98 pages, 6.00 x 9.00
Paperback | 9780268102104 | September 2017
eBook | 9780268102111 | September 2017
eBook | 9780268102128 | September 2017
Among Ruins is the final volume of Homestead Works, a collection of four books of poetry that explore the industrial past and legacy of the old steel town of Homestead, Pennsylvania, and, by extension, Pittsburgh.
Robert Gibb was born in the steel town of Homestead, Pennsylvania. He is the author of eleven books of poetry, including The Origins of Evening, which was a National Poetry Series winner. He has received numerous awards, including two National Endowment for the Arts grants, seven Pennsylvania Council on the Arts grants, a Best American Poetry Prize, a Pushcart Prize, and The Marsh Hawk Poetry Prize, among others. He lives on New Homestead Hill above the Monongahela River.
"'Pittsburgh looks celestial, hovering in mid-air,' Robert Gibb writes in one of the translucent poems that make up Among Ruins. In this magisterial book, Gibb makes his native Pittsburgh native ground, art object, and myth. Whether recalling a gray childhood, jobs he once worked, or meditating on the photographs of W. Eugene Smith or Clyde Hare, Gibb gives us poems that can both tell a story and stop us in our tracks at an unexpected insight. 'This is the house my memory has kept for me,' one poem says, and we want to follow those words through each room of that large and varied house." ~Al Maginnes, author of Taking Up Our Daily Tools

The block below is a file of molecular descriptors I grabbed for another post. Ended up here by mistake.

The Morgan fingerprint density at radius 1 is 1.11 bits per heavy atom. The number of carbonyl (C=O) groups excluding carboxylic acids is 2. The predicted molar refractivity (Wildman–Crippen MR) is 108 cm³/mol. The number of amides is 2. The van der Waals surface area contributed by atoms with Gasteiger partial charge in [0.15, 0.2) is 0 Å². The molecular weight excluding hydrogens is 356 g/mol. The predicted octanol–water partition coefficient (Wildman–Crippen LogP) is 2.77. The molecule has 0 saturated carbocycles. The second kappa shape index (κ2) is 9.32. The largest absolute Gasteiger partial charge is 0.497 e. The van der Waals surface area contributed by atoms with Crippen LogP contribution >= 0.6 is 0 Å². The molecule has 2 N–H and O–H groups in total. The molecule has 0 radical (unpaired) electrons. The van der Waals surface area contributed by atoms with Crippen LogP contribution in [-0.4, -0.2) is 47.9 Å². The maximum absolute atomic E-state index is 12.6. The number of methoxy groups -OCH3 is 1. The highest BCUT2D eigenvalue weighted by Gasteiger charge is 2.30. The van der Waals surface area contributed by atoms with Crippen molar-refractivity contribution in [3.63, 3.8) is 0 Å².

"Once again Robert Gibb has found a gritty, searing, haunting, bluesy lyricism in the heart of industrial America. His poems remember growing up in and around Pittsburgh where he still lives amid the ruins and art and photos and repurposed structures where memories remain most available, most scalding. Whether dealing with the danger of steel or steam, the inescapable clamor of machinery, or the shenanigans of youth shadowed and bounded by factory life, Gibb's fiercely elegant poems explore how a city, a landscape, a person 'could / heal and yet still be broken.'" ~Floyd Skloot, author of In the Shadow of Memory